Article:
The targeting of aid workers by ISIS militants has raised again the issue of the unprecedented politisation of aid of the last decade, especially in Iraq and Afghanistan. The idea of disaster diplomacy that has been around for a while recognises the impact that disasters can have on peaceful and unstable contexts and the opportunities that arise for internal as well as external stakeholders. Disasters very rarely take place in political vacuums and in some instances they have been catalyst for significant socio political changes, as in Aceh following the Indian Ocean tsunami.
Disaster diplomacy is a concept that is beginning to dominate the defence and foreign agendas of many countries. Following typhoon Haiyan, that hit Philippines with devastating effects a year ago, there was a significant number of reports alluding to disaster diplomacy, especially with relation to US and Chinese involvement. It is an inevitable trend in a region (the Asia Pacific) where military exercises and simulations on humanitarian disasters is a good way to build trust, reinforce key messages about the sanctity of state sovereignty, and feel good about working together. But it is problematic because, in the long-term, we are likely to see militaries used to advance foreign policy agendas and aid policies shifting to accommodate geopolitical considerations (even more so than it is now). And this can have an impact on aid workers the world over, especially in complex emergencies situations.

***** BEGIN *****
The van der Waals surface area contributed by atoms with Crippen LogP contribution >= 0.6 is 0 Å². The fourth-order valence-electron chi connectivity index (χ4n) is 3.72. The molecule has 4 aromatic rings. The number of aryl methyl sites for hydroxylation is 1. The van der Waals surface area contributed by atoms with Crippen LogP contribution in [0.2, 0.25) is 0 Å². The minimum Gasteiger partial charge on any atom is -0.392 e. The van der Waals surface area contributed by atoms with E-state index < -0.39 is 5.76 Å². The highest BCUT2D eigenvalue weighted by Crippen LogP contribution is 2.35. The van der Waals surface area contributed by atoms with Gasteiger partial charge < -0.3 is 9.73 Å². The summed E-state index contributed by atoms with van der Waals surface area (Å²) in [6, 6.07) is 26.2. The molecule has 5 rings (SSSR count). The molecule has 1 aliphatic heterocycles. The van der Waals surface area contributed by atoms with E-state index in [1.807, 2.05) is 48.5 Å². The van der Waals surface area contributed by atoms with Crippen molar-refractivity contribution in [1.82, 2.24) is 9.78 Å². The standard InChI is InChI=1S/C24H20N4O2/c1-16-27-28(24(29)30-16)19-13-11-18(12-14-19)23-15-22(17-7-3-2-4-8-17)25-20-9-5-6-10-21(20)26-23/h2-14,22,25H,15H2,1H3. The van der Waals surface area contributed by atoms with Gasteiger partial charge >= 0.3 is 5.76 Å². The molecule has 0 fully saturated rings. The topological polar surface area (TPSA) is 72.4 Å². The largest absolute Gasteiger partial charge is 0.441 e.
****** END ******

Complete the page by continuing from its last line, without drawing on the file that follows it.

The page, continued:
In the non-for-profit sector there is an understandable and increasing scepticism about the rising role of militaries in relief activities. Not least because, in many of today’s conflicts, this role can lead to a blurring of the lines between humanitarian and military actors. Both have different approaches, priorities, procedures and organisational goals. And in certain contexts, the conflation of these different ways of operating can lead to misperceptions, confusion and, ultimately, significant threats to the security of aid workers and their operations, as well as the communities in need of assistance. It is a serious issue. Journalists and politicians often don’t help by making comments that are uninformed and contribute to misinformation and misperceptions. Remember the Bush administration’s claim that NGOs were force multipliers in the war on terror?
And then there are also issues over duplication, conflation, confliction, wasting of aid, lack of accountability, etc., etc. Many humanitarian operations run by NGOs have had to be suspended due to insecurity and inability to carry out their mandate in accordance with international standards. This has devastating effects on the communities that need help. It is complex.